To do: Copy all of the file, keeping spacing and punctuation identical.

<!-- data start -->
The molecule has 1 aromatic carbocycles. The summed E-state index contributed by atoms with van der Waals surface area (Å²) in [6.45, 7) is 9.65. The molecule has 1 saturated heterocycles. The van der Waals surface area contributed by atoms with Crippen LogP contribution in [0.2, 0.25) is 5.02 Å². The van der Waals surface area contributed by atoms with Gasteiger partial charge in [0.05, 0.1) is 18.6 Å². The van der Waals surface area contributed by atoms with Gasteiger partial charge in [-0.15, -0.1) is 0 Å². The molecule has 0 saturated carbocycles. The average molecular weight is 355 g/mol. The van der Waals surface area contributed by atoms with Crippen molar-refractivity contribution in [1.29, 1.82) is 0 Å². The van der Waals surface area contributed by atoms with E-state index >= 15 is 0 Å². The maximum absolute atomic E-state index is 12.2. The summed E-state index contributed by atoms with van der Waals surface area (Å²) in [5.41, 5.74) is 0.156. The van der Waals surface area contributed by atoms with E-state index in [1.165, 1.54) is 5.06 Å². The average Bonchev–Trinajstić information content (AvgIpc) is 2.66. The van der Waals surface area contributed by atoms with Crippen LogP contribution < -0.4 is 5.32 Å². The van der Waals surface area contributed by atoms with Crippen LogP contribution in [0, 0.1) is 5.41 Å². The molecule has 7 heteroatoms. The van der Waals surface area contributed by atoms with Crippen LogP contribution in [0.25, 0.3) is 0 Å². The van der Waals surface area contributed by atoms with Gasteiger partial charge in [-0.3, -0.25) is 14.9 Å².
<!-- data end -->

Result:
The molecule has 1 aromatic carbocycles. The summed E-state index contributed by atoms with van der Waals surface area (Å²) in [6.45, 7) is 9.65. The molecule has 1 saturated heterocycles. The van der Waals surface area contributed by atoms with Crippen LogP contribution in [0.2, 0.25) is 5.02 Å². The van der Waals surface area contributed by atoms with Gasteiger partial charge in [0.05, 0.1) is 18.6 Å². The van der Waals surface area contributed by atoms with Gasteiger partial charge in [-0.15, -0.1) is 0 Å². The molecule has 0 saturated carbocycles. The average molecular weight is 355 g/mol. The van der Waals surface area contributed by atoms with Crippen molar-refractivity contribution in [1.29, 1.82) is 0 Å². The van der Waals surface area contributed by atoms with E-state index >= 15 is 0 Å². The maximum absolute atomic E-state index is 12.2. The summed E-state index contributed by atoms with van der Waals surface area (Å²) in [5.41, 5.74) is 0.156. The van der Waals surface area contributed by atoms with E-state index in [1.165, 1.54) is 5.06 Å². The average Bonchev–Trinajstić information content (AvgIpc) is 2.66. The van der Waals surface area contributed by atoms with Crippen LogP contribution < -0.4 is 5.32 Å². The van der Waals surface area contributed by atoms with Crippen LogP contribution in [0, 0.1) is 5.41 Å². The molecule has 7 heteroatoms. The van der Waals surface area contributed by atoms with Crippen LogP contribution in [0.25, 0.3) is 0 Å². The van der Waals surface area contributed by atoms with Gasteiger partial charge in [-0.3, -0.25) is 14.9 Å².